[disclaimer. Educated in Ontario government schools. Caveat emptor.]

  21. 21 21 Andrew

    @Steve

    “I keep hearing, from speaker after speaker, that if you’ve been successful through study, hard work and risk-taking, then “you built it”, and therefore deserve your success. Okay. But it’s also true that if you’ve been successful through study, hard work and risk-taking, you probably had the good fortune of being born into a family that encouraged study, hard work and risk-taking. Not everyone has that good fortune, and it would be nice to hear that acknowledged.”

    As Thomas Sowell would say… ‘and then what?’

    Work hard, study, save, invest and don’t be afraid to take chances. For those of you who didn’t grow up in houses where these things were encouraged, don’t worry, we will take from those who did sacrifice so you won’t have too. How do you tell the guy that shows up to work on time everyday that it doesn’t matter because the guy who is always late grew up in a house that didn’t have clocks?

    *By no means should this be taken as an attack. There are enough people in this world that truly need help that we don’t need to create additional categories to increase the ranks.

  22. 22 22 Andrew

    @Ken B

    http://www.econlib.org/library/Essays/rdPncl1.html

    You will notice, that while this is written in the voice of a pencil, it was indeed, NOT, written by a pencil.

  23. 23 23 Bearce

    I didn’t fail to notice this.

    Ken: Obama clearly meant that people owe their success to other people and are unfairly rewarded over those other people. In other words, he clearly meant “If you’ve got a business — you didn’t build that.”

    This idea is just as wrong as the primary message (“you didn’t build that”).

    In other words, you chose to believe what you wanted to hear. Whether or not you believe in the truth value of his implied message is one thing, twisiting it into another context to fit your biases is another.

    Either way, the rest of what we’re going to argue is off the subject, but I’ll bite.

    This idea is just as wrong as the primary message (“you didn’t build that”). The problem with this sentiment is that those institutions and social structures exist for everyone, not just successful people. If those institutions and social structures, which are largely built by successful people btw, are the only things needed, then all of us would be even more wildly successful and equally successful. That Obama ignores the fact that successful people took a risk, innovated something, and worked their ass off much harder than nearly everyone else is insulting in the extreme.

    No one is denying, nor was Obama, that hard-work and ingenuity are important determinants for success. They are necessary, but not sufficient. In order for the toils of an individual’s labor to come to fruition requires a steady source of social capital.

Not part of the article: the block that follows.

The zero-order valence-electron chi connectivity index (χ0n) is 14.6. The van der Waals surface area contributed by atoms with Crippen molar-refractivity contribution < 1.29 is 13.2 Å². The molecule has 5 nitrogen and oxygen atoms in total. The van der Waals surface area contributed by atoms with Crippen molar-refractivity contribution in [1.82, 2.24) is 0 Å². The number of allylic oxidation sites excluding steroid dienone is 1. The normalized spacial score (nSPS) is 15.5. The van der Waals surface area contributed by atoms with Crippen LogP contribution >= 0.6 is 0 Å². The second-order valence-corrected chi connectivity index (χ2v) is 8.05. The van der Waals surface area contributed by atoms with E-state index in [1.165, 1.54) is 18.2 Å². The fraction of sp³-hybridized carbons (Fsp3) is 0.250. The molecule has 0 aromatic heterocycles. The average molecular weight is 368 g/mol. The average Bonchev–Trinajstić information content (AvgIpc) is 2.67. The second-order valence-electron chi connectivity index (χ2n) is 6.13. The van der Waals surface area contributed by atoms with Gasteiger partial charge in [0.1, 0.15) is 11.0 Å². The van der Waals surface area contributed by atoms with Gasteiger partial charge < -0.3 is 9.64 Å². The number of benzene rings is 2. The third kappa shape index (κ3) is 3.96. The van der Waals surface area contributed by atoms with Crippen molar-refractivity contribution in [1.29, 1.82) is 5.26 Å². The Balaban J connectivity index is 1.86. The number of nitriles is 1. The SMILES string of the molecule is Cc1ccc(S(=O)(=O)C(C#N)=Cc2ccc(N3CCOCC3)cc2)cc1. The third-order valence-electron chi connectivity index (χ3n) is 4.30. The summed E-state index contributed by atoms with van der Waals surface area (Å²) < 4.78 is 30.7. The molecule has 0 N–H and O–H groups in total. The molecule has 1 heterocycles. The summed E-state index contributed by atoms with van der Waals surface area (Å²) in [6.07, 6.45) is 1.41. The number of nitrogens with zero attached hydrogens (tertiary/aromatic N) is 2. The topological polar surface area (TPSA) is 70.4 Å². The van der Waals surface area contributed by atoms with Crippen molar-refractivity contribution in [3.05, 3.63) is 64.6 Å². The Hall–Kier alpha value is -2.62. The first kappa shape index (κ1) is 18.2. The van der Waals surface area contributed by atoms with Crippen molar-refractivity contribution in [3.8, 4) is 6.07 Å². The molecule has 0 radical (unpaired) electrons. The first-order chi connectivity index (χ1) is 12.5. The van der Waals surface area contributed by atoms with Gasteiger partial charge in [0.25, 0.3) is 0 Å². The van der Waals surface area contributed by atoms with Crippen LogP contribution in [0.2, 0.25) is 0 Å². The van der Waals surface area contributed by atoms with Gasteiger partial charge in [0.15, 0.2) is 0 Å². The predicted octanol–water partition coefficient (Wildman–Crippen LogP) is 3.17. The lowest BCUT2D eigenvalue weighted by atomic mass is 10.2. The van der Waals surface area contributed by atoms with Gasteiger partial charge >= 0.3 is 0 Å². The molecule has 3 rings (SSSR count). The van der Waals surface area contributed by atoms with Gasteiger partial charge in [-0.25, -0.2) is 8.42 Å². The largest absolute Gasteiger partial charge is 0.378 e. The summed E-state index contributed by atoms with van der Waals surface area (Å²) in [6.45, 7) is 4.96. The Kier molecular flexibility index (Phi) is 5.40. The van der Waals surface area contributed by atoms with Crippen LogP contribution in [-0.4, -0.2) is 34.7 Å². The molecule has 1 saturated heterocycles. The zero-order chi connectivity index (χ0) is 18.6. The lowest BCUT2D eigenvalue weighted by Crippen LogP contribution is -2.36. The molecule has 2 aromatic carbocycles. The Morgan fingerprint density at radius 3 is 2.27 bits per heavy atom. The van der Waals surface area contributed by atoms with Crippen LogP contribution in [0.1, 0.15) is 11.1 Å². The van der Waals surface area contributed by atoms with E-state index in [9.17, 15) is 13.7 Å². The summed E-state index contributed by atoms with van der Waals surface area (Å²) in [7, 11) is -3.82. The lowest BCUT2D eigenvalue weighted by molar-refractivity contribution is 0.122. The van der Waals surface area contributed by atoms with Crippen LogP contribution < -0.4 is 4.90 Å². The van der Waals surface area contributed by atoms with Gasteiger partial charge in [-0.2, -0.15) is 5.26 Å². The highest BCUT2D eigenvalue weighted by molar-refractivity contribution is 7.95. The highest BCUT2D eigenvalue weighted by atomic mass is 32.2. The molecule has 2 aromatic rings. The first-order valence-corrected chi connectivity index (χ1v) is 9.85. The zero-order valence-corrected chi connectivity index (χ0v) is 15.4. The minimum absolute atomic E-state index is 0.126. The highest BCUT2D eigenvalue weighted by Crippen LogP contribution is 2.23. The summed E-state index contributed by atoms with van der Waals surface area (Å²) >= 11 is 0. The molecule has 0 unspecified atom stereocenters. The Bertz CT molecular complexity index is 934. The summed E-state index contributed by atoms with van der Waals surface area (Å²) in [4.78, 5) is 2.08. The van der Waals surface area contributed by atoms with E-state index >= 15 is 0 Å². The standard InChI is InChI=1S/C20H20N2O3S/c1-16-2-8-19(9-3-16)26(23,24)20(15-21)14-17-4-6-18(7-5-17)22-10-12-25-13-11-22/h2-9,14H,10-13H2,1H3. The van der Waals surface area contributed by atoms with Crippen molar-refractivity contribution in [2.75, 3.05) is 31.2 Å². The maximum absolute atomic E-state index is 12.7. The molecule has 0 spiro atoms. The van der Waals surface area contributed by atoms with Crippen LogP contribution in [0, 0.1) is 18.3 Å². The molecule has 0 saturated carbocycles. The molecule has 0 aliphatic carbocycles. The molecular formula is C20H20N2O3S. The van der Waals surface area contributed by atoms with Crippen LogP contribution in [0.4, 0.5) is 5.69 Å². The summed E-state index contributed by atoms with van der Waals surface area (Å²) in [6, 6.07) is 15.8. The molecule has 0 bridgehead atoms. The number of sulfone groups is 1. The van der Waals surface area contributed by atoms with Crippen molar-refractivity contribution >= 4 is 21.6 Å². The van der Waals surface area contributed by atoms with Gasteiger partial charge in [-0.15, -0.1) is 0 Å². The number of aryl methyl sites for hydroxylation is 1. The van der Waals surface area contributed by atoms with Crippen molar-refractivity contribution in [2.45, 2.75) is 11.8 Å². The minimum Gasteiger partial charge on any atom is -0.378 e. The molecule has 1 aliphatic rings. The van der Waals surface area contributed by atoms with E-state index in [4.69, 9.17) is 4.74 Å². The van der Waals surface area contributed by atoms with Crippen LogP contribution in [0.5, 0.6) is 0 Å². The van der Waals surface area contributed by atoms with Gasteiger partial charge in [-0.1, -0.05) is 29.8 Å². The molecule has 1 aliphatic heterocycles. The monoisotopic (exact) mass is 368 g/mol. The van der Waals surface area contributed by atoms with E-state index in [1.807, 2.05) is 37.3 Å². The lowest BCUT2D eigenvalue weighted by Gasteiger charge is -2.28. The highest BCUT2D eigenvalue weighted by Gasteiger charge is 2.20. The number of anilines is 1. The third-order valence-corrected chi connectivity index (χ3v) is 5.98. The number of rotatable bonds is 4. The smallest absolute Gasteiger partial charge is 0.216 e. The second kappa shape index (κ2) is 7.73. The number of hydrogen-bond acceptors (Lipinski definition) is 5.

This is incredibly false.

    Well thank-goodness we have Ken the blog poster to outright contradict the works of Herbert Simon and Staats and Biglaiser on this issue. (There are other easily accessible research papers via google on this subject, but posting them all would be redundant. The one I gave has to do with US firms.)

    That stability of political institutions are needed is right, but they are not brought about by government. Stable political institutions are brought to you by the private sector.
    They are instituted and built based on the wider private culture. Our, mostly, stable government in the US is brought to us due to the constraints imposed on government by the private sector. We are a nation of people who have a government, not the other way around.
    .

    This is wrong, from both an empirical and theoretical point of view. Empirical because the data has contradicted it many times. Theoretical because you’re mixing up your ‘chickens and eggs.’ Private sector does not thrive and then bring about government, it cannot. If you believe otherwise, go start a business in Somalia. Instead, it’s stable government and clear property rights laws and contracts that attract investment and investors because they know that their assests are safe and can be utilized to their full potential. If they think otherwise, they’ll go elsewhere.

    Additionally, stable political institutions are only necessary, not sufficient. Most governments that existed for more than a decade were stable, yet most people in most countries did not succeed.

    Bold assertion with no evidence or references.

    Lastly, as an example that government is not the root of prosperity or even rights, consider property rights. Poperty rights do not exist because the government says so. To understand this, all you have to do is ask yourself “Is the only reason I don’t break into my neighbors house and steal the things he has that I want because it’s agains the law?”Of course the answer is no. You don’t steal things because you recognize that his stuff is his and has a right to the security of that stuff. This is only natural because you want to be secure in ownership of your stuff. Reciprocity and cooperation are the hallmarks of private interactions.

    And then how do you explain pirates, vikings, muggers, or other various sorts of criminals that have existed? Why is it during failed states, such as Somalia, people revert to force to acquire resources they desire.